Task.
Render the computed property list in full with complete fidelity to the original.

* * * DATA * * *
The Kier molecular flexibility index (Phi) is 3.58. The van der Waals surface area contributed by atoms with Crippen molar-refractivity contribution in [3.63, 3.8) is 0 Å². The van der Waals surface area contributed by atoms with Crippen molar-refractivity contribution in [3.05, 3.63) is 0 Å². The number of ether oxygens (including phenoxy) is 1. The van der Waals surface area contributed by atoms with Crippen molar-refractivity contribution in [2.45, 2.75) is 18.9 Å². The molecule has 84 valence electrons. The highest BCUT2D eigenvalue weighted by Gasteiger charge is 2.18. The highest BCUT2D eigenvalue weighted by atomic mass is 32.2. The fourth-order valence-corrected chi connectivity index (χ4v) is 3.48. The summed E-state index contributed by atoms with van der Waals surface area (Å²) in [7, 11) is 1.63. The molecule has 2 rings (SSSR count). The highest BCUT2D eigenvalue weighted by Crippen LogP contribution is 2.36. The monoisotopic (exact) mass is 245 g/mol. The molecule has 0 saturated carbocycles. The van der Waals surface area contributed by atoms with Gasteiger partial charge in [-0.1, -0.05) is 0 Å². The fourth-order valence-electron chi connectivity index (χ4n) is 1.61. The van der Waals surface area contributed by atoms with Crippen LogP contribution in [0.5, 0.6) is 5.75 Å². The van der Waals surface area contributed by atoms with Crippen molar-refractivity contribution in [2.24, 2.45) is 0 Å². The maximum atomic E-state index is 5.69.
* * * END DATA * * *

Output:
The Kier molecular flexibility index (Phi) is 3.58. The van der Waals surface area contributed by atoms with Crippen molar-refractivity contribution in [3.63, 3.8) is 0 Å². The van der Waals surface area contributed by atoms with Crippen molar-refractivity contribution in [3.05, 3.63) is 0 Å². The number of ether oxygens (including phenoxy) is 1. The van der Waals surface area contributed by atoms with Crippen molar-refractivity contribution in [2.45, 2.75) is 18.9 Å². The molecule has 84 valence electrons. The highest BCUT2D eigenvalue weighted by Gasteiger charge is 2.18. The highest BCUT2D eigenvalue weighted by atomic mass is 32.2. The fourth-order valence-corrected chi connectivity index (χ4v) is 3.48. The summed E-state index contributed by atoms with van der Waals surface area (Å²) in [7, 11) is 1.63. The molecule has 2 rings (SSSR count). The highest BCUT2D eigenvalue weighted by Crippen LogP contribution is 2.36. The monoisotopic (exact) mass is 245 g/mol. The molecule has 0 saturated carbocycles. The van der Waals surface area contributed by atoms with Gasteiger partial charge in [-0.1, -0.05) is 0 Å². The fourth-order valence-electron chi connectivity index (χ4n) is 1.61. The van der Waals surface area contributed by atoms with Crippen LogP contribution in [0.5, 0.6) is 5.75 Å². The van der Waals surface area contributed by atoms with Crippen molar-refractivity contribution in [2.24, 2.45) is 0 Å². The maximum atomic E-state index is 5.69.